Washougal School District was sizzling with learning this summer.  Students, teachers, and staff took part in a variety of educational programs designed to help those who may be struggling, prepare young learners for entry into school, help avoid summer learning loss for special needs students and provide an educational challenge for those looking to participate in project-based learning (PBL) activities.

This year’s summer learning was expanded with support from Federal ESSR funding, allowing WSD to serve nearly three times as many students as would be in a normal summer.   The district served 106 students in 2019 and this summer 319 were provided educational opportunities.

“Our Brain Boot Camp was new this year and provided an exciting opportunity for students to explore their learning through real-world PBL lessons,” said Heather Kassel, Brain Boot Camp Administrator.  “The camps were offered to middle school students, grades six through eighth, and in August, fifth grade students joined.”

Kassel and Cheryl MacIntyre were awarded a grant from OSPI that funded the planning of these summer lessons to revolve around creating a mock proposal for a walking bridge concept to connect Addy Street residents over the train tracks to be closer to schools and trails.

“In June, before school was let out, we worked on creating plans for students along with six other teachers spanning all grades and content areas,” said Kassel. “During this summer learning the students have researched, set their own goals, created a narrative, set a budget, learn bridge building code rules and techniques and create a mock proposal.”

As a part of their work students interviewed grant writers WSD Assistant Superintendent Renae McMurray, WSD Special Education Director Penny Andrews, and Unite Washougal Coalition’s Margaret McCarthy, asked questions of City of Washougal Mayor Molly Coston, and Tim Tipton and Oscar Fuentes, both engineers at Snohomish County, WA.

“The engineer interviews were a huge success for my students,” said teacher Sydney Loveland. “They worked hard to come up with well thought out questions and prioritize the most important questions as a group. Each student asked the engineers at least two questions and then they wrote down the engineers’ responses to their questions. They even crafted insightful follow up questions to the answers they were given. I was very impressed!”

Students are currently creating a bridge design with correct specifications on weight and measurements in a Math/Science PBL class. Then, in an English Language Arts class, students are writing a grant proposal for the culminating project.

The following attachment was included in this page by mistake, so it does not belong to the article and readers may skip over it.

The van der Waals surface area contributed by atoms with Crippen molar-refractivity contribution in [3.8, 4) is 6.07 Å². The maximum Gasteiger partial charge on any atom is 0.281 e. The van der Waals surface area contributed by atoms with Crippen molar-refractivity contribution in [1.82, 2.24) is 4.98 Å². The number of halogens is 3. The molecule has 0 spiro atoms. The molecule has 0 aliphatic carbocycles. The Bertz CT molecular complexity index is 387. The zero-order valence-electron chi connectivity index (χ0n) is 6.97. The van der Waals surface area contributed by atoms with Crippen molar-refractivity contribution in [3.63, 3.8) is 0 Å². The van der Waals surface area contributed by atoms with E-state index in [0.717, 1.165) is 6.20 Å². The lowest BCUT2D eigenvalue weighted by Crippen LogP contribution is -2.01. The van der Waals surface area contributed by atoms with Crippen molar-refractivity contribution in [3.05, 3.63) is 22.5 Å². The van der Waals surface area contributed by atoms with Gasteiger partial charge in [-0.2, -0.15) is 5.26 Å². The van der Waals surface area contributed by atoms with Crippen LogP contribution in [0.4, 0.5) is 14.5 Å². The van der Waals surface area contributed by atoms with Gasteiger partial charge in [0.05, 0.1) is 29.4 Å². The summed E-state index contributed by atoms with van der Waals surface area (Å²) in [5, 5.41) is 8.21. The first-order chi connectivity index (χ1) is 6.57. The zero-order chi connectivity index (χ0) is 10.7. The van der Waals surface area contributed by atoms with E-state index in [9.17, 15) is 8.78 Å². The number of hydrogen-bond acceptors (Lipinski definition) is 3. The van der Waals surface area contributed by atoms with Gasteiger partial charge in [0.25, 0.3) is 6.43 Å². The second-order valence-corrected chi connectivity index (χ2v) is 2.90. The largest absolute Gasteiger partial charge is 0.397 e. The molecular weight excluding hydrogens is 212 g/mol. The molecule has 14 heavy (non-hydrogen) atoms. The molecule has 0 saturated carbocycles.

“I love the chance to explore various building techniques,” said Jocelyn Guajardo, incoming 8th grader at Canyon Creek Middle School who hopes to someday be an architect like her uncle.  “The idea of structures fascinates me!”

“This has been fun, and I love engineering,” admits Brycen Murray, incoming freshman at Washougal High School. “I am no longer mad at my mom for sending me to summer school,” he added with a smile.

Brain Boot Camp at the elementary level provided students with a review of their current grade and an enrichment for their upcoming grade. “Students were provided with activities that enhanced and accelerated their individual needs,” said Kassel. “We had varying levels of abilities for every grade.  This program was not limited and anyone that wanted more learning was allowed to join the sessions.”

“The Extended School Year (ESY) program was offered to students who currently receive special education services and are likely to experience summer learning loss,” explained Andrews.  “The Recovery Services sessions supported students in working on their individualized educational goals. This program offers small group support with special education teachers and paraeducators.  In response to COVID school closures, two sessions of Recovery services were offered this year during June and August to any student receiving special education services.”

The Summer School Splash, for grades K-3 and Ready Set Kindy was held in July “Summer School Splash was literacy focused for students that are a part of the learning assistant program and the Title I program,” said Summer Splash Administrator Cindy Coons.  Ready, Set, Kindy was geared toward the incoming Kindergarten students to give them a head start to their upcoming school year.

“Parents have said they are grateful to have this opportunity for their kids and that their children have looked forward to coming to summer school,” said Cynthia Fahrenkrug, summer school Secretary.  “Many have been very enthusiastic to see their friends and to engage with our educators.”

Paraeducator Melissa MacLardy shared her joy at witnessing a student’s “aha moment” in learning multiplication. “He told me he could never do it before but now multiplication is easy,” she said.

“I have been extremely happy to be a part of this awesome summer learning experience,” said Kassel. “I am super proud of all the hard work the staff and students have done.  The students have gained skills over the summer months that will be beneficial for a successful start to the school year.  The teachers are dedicated to student success, and this is why our summer has been amazing.”